After my snack, I strike up a conversation with one of the guards, Tony, I think, who is also on break.

"Anything cool happen today?"

"Nah, just some confused tourists I had to turn away"

I shrug, "Not every day is action packed, I suppose"

"After a few years at the Foundation, you'll begin to appreciate those quiet days!"
After we have a laugh he notes that he'd better report back. I say goodbye after our short conversation and do the same.

I go into the Bio Wing- I call it the Bio Wing, but this is a glorified barn with some high-tech doors.

I'm looking for something productive to do when I see that Brad is giving a full tour to some execs. I straighten up and grab a broom, sweeping away dirt or dust from their path. Wouldn't want them to cut funding because their loafers were ruined by some soiled bedding. I stand around with a forced smile and internally cringe as they take notes on their tablets after every couple of Brad's sentences. They eventually leave, and we both give a sigh of relief. Brad says he'll take care of the afternoon feeding. I thank him as he nods and heads out.

I do the next chore; medication and supplemental feed. With nosebags in hand I dump handfuls of different pellets into each one. Some horses require special ointments for minor wounds, and Nick needs a huge pill stuffed down his gullet for when he encounters the after-effects of his experimentation. I take quite a while getting each animal fed and/ or drugged, doing one and then walking back to the list in the feed room to see who's next.

I eventually get to Nick who is a little skittish around his feedbag today, and I can't blame him. The scent of food overwhelms his nervousness though. I slip the pill between his lips with my own hand, trying to stop him from chewing it. I'm successful, but my hand is covered in a saliva and barley mush.

I walk over to the London-Lean-to for a handkerchief I could borrow from Wellington. What a guy.

"Ahem, Thomas, 'ould you moind placin' a request in fo' me?" His voice contains a little embarrassment.

"Oh, sure, whaddya need?"

"Could you ask the big-boss-man if I could 'ave an easel an' a set o' paints?" Wells fidgets a little bit in place, shuffling his feet.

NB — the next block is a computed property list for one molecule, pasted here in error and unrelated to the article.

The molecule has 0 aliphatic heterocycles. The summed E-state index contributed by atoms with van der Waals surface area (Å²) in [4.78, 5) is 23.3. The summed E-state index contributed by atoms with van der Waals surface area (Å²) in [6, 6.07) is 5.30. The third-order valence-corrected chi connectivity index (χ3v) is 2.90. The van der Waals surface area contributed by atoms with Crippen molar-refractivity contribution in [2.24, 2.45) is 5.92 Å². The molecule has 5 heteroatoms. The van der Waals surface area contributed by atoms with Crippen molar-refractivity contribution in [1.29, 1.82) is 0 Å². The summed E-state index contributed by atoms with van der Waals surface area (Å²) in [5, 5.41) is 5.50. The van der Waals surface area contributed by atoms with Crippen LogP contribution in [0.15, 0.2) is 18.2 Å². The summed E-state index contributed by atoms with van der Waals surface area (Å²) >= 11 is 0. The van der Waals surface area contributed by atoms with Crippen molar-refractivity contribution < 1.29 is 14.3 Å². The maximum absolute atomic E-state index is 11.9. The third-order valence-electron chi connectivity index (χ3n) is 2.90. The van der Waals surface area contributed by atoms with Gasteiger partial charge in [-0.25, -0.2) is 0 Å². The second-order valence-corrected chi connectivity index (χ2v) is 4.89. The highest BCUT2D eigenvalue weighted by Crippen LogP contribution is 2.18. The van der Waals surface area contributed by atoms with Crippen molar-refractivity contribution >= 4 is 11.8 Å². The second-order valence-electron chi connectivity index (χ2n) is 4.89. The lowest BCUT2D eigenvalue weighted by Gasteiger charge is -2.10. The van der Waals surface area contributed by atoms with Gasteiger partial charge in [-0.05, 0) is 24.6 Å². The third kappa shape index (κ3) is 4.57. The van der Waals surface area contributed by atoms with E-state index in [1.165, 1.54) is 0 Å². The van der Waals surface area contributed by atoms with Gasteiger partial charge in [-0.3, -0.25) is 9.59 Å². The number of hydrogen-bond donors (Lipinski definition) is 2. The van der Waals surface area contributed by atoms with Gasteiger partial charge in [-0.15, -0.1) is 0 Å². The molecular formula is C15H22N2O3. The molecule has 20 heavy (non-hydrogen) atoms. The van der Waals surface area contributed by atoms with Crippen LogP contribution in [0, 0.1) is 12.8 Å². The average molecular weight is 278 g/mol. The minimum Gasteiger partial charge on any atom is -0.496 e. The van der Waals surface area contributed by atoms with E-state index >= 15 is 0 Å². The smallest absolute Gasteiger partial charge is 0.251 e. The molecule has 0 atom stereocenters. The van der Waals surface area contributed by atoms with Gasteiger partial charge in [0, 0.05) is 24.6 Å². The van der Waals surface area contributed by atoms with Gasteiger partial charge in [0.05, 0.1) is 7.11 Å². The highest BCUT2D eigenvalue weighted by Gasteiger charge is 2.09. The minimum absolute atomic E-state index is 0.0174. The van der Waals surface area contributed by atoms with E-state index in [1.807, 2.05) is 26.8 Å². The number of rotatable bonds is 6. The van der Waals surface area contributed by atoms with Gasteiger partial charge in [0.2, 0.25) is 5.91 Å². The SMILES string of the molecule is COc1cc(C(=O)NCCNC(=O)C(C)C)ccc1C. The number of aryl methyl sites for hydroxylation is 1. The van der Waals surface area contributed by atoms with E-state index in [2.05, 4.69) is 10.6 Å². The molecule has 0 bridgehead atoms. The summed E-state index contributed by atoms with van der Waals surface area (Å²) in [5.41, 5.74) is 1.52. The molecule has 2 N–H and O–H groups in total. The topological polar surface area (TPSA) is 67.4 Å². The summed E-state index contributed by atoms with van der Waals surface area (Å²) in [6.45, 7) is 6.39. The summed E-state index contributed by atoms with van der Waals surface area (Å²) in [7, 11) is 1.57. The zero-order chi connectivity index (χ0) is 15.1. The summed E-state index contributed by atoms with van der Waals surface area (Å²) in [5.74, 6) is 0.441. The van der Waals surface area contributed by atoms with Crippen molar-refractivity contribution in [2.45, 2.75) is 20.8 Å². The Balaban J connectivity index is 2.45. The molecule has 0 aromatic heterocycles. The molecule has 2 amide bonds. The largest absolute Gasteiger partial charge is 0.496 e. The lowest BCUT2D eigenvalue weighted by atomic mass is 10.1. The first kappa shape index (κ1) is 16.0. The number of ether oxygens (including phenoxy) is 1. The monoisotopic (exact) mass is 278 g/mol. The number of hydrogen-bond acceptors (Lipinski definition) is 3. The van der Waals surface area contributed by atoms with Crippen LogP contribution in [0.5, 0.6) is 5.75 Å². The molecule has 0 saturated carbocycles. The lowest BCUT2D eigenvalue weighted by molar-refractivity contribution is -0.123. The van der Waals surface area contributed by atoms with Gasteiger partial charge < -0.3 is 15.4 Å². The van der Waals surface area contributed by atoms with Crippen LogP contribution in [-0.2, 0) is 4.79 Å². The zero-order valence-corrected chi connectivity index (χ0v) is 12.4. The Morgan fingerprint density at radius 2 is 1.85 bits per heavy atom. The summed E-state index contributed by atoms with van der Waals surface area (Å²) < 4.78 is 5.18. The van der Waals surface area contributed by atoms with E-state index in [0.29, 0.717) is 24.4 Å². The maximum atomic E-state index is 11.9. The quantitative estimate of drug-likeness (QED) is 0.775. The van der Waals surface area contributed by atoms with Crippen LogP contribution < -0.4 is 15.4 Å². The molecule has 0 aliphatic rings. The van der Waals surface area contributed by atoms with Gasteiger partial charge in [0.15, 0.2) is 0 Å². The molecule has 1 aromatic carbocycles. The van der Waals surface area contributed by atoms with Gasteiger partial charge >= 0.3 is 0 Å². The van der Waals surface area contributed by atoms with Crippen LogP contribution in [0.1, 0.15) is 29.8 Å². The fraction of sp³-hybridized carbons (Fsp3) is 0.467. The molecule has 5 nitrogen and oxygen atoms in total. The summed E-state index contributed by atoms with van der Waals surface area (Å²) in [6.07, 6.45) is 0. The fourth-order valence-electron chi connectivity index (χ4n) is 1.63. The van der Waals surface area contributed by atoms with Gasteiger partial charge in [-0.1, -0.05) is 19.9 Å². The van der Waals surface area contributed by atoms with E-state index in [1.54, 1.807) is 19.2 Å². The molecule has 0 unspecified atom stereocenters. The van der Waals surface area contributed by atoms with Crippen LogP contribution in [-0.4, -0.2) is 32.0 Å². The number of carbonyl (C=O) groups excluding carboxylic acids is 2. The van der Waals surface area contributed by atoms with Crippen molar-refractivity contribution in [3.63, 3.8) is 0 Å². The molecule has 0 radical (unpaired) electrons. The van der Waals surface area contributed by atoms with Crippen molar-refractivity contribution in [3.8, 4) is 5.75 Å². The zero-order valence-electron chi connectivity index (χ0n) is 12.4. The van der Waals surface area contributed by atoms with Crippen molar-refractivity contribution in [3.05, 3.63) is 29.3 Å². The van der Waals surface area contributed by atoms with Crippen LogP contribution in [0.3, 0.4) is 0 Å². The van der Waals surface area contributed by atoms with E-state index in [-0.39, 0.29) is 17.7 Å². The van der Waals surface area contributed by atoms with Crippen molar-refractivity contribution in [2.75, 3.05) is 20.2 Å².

"I never took you to be an artsy type Wells! A workin' class fellow such as yourself could use a hobby though, so I'll see what Brad and I can do." He's my friend after all.

"You're a real mate, ya know that?" I smile, and try not to think about the fact that my best friend is a talking horse with a bow tie.

Next on the big list posted outside the office is to check the automatic water dispensers, that are scattered around each pasture. I take the long walk as a moment to rest and just take in what a strange position I've got. I could be an accountant for some battery company, though I feed unicorns on a daily basis. I like where I am.

My streak of positivity is ended as my thoughts come to rest on oh-forty-two. That's why I'd gotten my job here, they saw I was well trained and good with horses. I was just an intern told to torture a Pegasus until he stood up. I go through the motions of undoing the rim of the waterer and testing to see if it works. I understand the importance to the what goes on there, but can't you just let him die and clone him? I saw crazier stuff go on at Area-32. Bah, I'm not a scientist, I don't know the complexities of anomalous objects. He's a cognitohazard anyways, he just makes me think that he … What if he isn't? What if it was all something the Foundation came up with to strike down any sympathy for him? Just an elaborate brainwashing scheme?